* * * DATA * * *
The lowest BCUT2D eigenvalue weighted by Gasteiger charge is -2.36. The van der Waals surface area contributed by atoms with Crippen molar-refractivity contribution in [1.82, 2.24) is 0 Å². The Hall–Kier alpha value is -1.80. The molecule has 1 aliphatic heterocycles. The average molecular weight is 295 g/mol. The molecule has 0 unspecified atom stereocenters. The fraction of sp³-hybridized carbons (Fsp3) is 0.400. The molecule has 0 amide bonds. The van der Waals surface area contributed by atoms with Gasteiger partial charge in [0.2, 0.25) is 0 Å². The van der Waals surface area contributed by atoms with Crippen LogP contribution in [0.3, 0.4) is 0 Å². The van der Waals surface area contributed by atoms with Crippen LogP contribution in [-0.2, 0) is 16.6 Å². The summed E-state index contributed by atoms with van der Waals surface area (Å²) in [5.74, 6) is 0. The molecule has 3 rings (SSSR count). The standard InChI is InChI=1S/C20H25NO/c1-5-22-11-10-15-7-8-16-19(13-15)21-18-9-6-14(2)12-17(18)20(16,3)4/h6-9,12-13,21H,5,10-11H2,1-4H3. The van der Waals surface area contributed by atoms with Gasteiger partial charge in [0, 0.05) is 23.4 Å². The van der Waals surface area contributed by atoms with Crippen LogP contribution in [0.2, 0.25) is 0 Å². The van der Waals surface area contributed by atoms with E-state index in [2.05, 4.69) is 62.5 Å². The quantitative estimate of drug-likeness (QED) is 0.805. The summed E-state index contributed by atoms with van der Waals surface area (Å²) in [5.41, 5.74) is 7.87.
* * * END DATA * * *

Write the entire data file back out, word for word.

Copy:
The lowest BCUT2D eigenvalue weighted by Gasteiger charge is -2.36. The van der Waals surface area contributed by atoms with Crippen molar-refractivity contribution in [1.82, 2.24) is 0 Å². The Hall–Kier alpha value is -1.80. The molecule has 1 aliphatic heterocycles. The average molecular weight is 295 g/mol. The molecule has 0 unspecified atom stereocenters. The fraction of sp³-hybridized carbons (Fsp3) is 0.400. The molecule has 0 amide bonds. The van der Waals surface area contributed by atoms with Gasteiger partial charge in [0.2, 0.25) is 0 Å². The van der Waals surface area contributed by atoms with Crippen LogP contribution in [0.3, 0.4) is 0 Å². The van der Waals surface area contributed by atoms with Crippen LogP contribution in [-0.2, 0) is 16.6 Å². The summed E-state index contributed by atoms with van der Waals surface area (Å²) in [5.74, 6) is 0. The molecule has 3 rings (SSSR count). The standard InChI is InChI=1S/C20H25NO/c1-5-22-11-10-15-7-8-16-19(13-15)21-18-9-6-14(2)12-17(18)20(16,3)4/h6-9,12-13,21H,5,10-11H2,1-4H3. The van der Waals surface area contributed by atoms with Gasteiger partial charge in [0, 0.05) is 23.4 Å². The van der Waals surface area contributed by atoms with Crippen LogP contribution in [0.2, 0.25) is 0 Å². The van der Waals surface area contributed by atoms with E-state index in [2.05, 4.69) is 62.5 Å². The quantitative estimate of drug-likeness (QED) is 0.805. The summed E-state index contributed by atoms with van der Waals surface area (Å²) in [5.41, 5.74) is 7.87.